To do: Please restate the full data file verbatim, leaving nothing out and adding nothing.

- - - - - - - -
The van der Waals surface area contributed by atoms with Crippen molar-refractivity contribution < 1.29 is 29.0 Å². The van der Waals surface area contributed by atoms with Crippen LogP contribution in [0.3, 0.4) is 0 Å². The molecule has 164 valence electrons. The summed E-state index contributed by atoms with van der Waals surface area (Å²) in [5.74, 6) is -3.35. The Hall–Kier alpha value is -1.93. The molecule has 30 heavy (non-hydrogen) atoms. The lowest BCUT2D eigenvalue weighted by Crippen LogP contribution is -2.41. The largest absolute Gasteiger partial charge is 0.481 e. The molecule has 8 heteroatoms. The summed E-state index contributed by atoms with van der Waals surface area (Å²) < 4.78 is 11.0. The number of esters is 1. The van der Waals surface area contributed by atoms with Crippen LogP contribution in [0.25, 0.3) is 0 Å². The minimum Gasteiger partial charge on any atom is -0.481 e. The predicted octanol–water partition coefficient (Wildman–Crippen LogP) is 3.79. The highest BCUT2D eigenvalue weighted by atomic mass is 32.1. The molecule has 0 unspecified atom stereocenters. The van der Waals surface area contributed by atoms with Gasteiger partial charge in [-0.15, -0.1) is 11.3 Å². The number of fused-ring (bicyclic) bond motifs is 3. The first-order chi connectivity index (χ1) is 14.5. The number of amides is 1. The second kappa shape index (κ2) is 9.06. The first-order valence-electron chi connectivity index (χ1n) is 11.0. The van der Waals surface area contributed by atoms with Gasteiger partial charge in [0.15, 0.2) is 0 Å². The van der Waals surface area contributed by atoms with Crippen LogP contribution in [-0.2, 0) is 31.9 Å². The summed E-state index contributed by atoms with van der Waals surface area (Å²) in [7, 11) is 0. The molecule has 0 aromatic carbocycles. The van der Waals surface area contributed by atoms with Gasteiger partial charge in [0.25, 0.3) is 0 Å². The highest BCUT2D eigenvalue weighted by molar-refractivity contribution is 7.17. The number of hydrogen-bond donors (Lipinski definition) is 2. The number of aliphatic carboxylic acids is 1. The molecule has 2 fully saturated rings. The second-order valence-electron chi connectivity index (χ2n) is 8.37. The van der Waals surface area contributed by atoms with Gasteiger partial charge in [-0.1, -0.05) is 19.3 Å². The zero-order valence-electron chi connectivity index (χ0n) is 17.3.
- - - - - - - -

The van der Waals surface area contributed by atoms with Crippen molar-refractivity contribution < 1.29 is 29.0 Å². The van der Waals surface area contributed by atoms with Crippen LogP contribution in [0.3, 0.4) is 0 Å². The molecule has 164 valence electrons. The summed E-state index contributed by atoms with van der Waals surface area (Å²) in [5.74, 6) is -3.35. The Hall–Kier alpha value is -1.93. The molecule has 30 heavy (non-hydrogen) atoms. The lowest BCUT2D eigenvalue weighted by Crippen LogP contribution is -2.41. The largest absolute Gasteiger partial charge is 0.481 e. The molecule has 8 heteroatoms. The summed E-state index contributed by atoms with van der Waals surface area (Å²) < 4.78 is 11.0. The number of esters is 1. The van der Waals surface area contributed by atoms with Crippen LogP contribution in [0.25, 0.3) is 0 Å². The minimum Gasteiger partial charge on any atom is -0.481 e. The predicted octanol–water partition coefficient (Wildman–Crippen LogP) is 3.79. The highest BCUT2D eigenvalue weighted by atomic mass is 32.1. The molecule has 0 unspecified atom stereocenters. The van der Waals surface area contributed by atoms with Gasteiger partial charge in [-0.15, -0.1) is 11.3 Å². The number of fused-ring (bicyclic) bond motifs is 3. The first-order chi connectivity index (χ1) is 14.5. The number of amides is 1. The second kappa shape index (κ2) is 9.06. The first-order valence-electron chi connectivity index (χ1n) is 11.0. The van der Waals surface area contributed by atoms with Gasteiger partial charge in [0.15, 0.2) is 0 Å². The van der Waals surface area contributed by atoms with Crippen LogP contribution in [-0.2, 0) is 31.9 Å². The summed E-state index contributed by atoms with van der Waals surface area (Å²) in [7, 11) is 0. The molecule has 0 aromatic carbocycles. The van der Waals surface area contributed by atoms with Gasteiger partial charge in [0.25, 0.3) is 0 Å². The highest BCUT2D eigenvalue weighted by molar-refractivity contribution is 7.17. The number of hydrogen-bond donors (Lipinski definition) is 2. The number of aliphatic carboxylic acids is 1. The molecule has 2 fully saturated rings. The second-order valence-electron chi connectivity index (χ2n) is 8.37. The van der Waals surface area contributed by atoms with Gasteiger partial charge in [-0.1, -0.05) is 19.3 Å². The zero-order valence-electron chi connectivity index (χ0n) is 17.3.